Terri Eichelmann, Director of HIM at BJC HealthCare, oversaw an HIM department that was decentralized and was a mix of internal coders and contracted coders from multiple vendors. This presented challenges for both management and the coders themselves. Hear how she centralized coding and established an outsource coding partnership with a vendor that is "almost an extension of us, that we feel is part of our coding team."
Healthcare organizations of all sizes have long outsourced various functions within their revenue cycle to specialists capable of boosting efficiencies across their operation. Historically, functions thatrequire scale and technology to make them more efficient and effective have been the domain of outsource vendors (e.g., medical advocacy, transcription, and bad-debt collections). However, other areas of the revenue cycle, specifically coding, have a much lower adoption rate. Coding can benefit from scale, technology, and analytics just as much as back-office and patient access functions.
I thought you would be interested in registering for a webinar we are hosting on November 15th at 11am Central. As part of our "Learn from the Pros" series, the session is titled "Challenging the Outsource Paradigm to Improve Results" and will be hosted by Robin Smith, Director of Health Information Management and Privacy Officer at Anne Arundel Medical Center and CJ Bond, Coding Manager at himagine.
In 2015, himagine conducted its inaugural HIM Benchmark Survey in the midst of the preparation for ICD-10. At the time, approximately 56% of respondents reported that they planned to outsource at least a portion of their coding. In our 2016 survey, 63% of respondents indicated that they outsource, making it clear that most healthcare providers currently rely on some coding vendor resources and will likely continue to work with outsourced coders going forward.
The following information comes from the June 2016 issue of For the Record magazine.
As outsourcing models gain a foothold, health care organizations weigh the pros and cons.
Outsourced models are increasingly recognized as an attractive and viable option for a number of operational areas within health care organizations. In line with this trend, many organizations are considering the potential of moving either some or all of the coding function to a third-party service provider.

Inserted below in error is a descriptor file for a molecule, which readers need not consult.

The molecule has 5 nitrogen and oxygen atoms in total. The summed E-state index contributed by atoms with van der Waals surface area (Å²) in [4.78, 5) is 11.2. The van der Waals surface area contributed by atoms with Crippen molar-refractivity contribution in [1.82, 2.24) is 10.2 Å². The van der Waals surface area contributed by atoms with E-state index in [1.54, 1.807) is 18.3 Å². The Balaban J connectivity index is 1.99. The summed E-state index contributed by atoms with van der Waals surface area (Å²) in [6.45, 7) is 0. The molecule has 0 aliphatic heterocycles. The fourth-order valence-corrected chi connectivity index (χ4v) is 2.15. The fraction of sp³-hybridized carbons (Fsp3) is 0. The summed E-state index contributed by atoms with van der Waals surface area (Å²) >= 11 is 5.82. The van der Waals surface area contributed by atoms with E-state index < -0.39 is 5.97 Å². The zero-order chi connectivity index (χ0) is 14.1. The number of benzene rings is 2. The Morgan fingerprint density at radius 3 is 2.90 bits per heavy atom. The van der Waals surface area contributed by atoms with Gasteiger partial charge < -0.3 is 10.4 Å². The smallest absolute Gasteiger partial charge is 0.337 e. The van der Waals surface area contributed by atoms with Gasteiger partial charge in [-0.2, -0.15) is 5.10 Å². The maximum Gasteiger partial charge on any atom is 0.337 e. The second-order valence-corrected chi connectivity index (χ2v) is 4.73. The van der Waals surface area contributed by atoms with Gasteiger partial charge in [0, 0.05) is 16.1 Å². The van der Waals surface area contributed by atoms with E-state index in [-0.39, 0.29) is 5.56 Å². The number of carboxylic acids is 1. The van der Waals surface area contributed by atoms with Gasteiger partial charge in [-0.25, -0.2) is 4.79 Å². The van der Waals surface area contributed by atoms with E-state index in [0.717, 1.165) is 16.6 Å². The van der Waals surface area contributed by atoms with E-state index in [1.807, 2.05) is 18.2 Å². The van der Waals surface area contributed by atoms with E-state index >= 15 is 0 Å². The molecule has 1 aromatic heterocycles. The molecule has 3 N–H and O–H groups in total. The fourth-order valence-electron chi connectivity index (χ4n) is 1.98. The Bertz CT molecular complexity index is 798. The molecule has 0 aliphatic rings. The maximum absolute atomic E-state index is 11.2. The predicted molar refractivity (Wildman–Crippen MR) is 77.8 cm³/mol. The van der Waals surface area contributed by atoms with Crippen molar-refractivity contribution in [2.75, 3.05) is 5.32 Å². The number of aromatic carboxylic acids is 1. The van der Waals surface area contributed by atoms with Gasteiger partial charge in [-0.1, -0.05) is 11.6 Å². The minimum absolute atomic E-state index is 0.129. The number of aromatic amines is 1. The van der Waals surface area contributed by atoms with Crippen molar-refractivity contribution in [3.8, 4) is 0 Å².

April 1st officially marks six months since the transition to ICD-10. While we’ve had six months to adapt to the effects of the new coding set, we only have six more before the continued expansion of the ICD code set takes effect when the partial freeze on updates implemented by CMS is lifted. This expansion will introduce another 1,900 diagnostic codes, 3,651 inpatient procedure codes, and 487 revised code titles. Come October 1st 2016, the HIM industry will again experience sweeping changes in medical coding making highly trained medical coders more desirable and the “great coder shortage” more daunting.
An experienced medical coder brings not only enhanced productivity due to application of appropriate codes, but also knowledge of the diagnosis and procedure coding proclivities used by an organization’s healthcare professionals. They are also able to identify potential red flags and other nuances that can affect reimbursement. The benefits of working with highly trained coders are obvious as are the disadvantages of losing such coders; coder turnover disrupts productivity, which can lead to coding backlogs and increased DNFB along with higher administrative costs associated with backfilling open positions.
In a previous blog post, I discussed the ways in which the current healthcare industry outsource coding model delivers a suboptimal result for hospitals. In that piece, I highlighted some of the underlying perceptions and realities of the traditional staffing model in comparison to a managed coding solution which I believed would provide a better way for facilities to meet their outsourcing needs. In January 2015, we launched Enterprise HIM as a solution for our clients. One year later, we have completed our first Enterprise HIM Case study which showcases the value a well-designed and executed managed coding solution can deliver to providers.
In October, we launched the inaugural HIM Benchmark Report using data we gathered from over 140 HIM leadership professionals. Since that time, the findings of that report have allowed healthcare leaders to see the “big picture” in HIM by showing a broader view of management approaches and outsourcing trends across our industry.
Now that the smoke has cleared from the transition to ICD-10-CM/PCS, the healthcare industry is taking stock of how the transition changed the industry landscape.